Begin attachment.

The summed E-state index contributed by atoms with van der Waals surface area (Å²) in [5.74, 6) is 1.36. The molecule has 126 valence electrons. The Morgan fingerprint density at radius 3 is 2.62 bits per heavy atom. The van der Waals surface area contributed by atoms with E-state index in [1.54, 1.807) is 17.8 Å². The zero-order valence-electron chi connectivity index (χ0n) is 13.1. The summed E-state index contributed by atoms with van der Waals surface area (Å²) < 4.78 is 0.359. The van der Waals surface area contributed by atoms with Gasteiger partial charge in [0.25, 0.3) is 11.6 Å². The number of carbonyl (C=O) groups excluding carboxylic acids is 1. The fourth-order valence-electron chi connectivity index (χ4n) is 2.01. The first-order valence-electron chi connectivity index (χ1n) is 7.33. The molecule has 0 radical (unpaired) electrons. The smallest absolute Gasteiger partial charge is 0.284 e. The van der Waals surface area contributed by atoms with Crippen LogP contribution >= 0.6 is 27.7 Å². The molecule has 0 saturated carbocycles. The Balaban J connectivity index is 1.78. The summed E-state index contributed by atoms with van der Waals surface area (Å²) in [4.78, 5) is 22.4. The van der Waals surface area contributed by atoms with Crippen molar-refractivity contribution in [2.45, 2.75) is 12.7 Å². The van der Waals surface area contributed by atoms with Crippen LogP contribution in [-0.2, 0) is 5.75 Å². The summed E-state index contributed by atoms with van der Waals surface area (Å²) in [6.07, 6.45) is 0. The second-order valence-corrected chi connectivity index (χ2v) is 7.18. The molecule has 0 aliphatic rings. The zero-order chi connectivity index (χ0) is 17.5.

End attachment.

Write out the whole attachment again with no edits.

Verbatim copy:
The summed E-state index contributed by atoms with van der Waals surface area (Å²) in [5.74, 6) is 1.36. The molecule has 126 valence electrons. The Morgan fingerprint density at radius 3 is 2.62 bits per heavy atom. The van der Waals surface area contributed by atoms with E-state index in [1.54, 1.807) is 17.8 Å². The zero-order valence-electron chi connectivity index (χ0n) is 13.1. The summed E-state index contributed by atoms with van der Waals surface area (Å²) < 4.78 is 0.359. The van der Waals surface area contributed by atoms with Gasteiger partial charge in [0.25, 0.3) is 11.6 Å². The number of carbonyl (C=O) groups excluding carboxylic acids is 1. The fourth-order valence-electron chi connectivity index (χ4n) is 2.01. The first-order valence-electron chi connectivity index (χ1n) is 7.33. The molecule has 0 radical (unpaired) electrons. The smallest absolute Gasteiger partial charge is 0.284 e. The van der Waals surface area contributed by atoms with Crippen LogP contribution >= 0.6 is 27.7 Å². The molecule has 0 saturated carbocycles. The Balaban J connectivity index is 1.78. The summed E-state index contributed by atoms with van der Waals surface area (Å²) in [4.78, 5) is 22.4. The van der Waals surface area contributed by atoms with Crippen molar-refractivity contribution in [2.45, 2.75) is 12.7 Å². The van der Waals surface area contributed by atoms with Crippen LogP contribution in [-0.2, 0) is 5.75 Å². The summed E-state index contributed by atoms with van der Waals surface area (Å²) in [6.07, 6.45) is 0. The second-order valence-corrected chi connectivity index (χ2v) is 7.18. The molecule has 0 aliphatic rings. The zero-order chi connectivity index (χ0) is 17.5.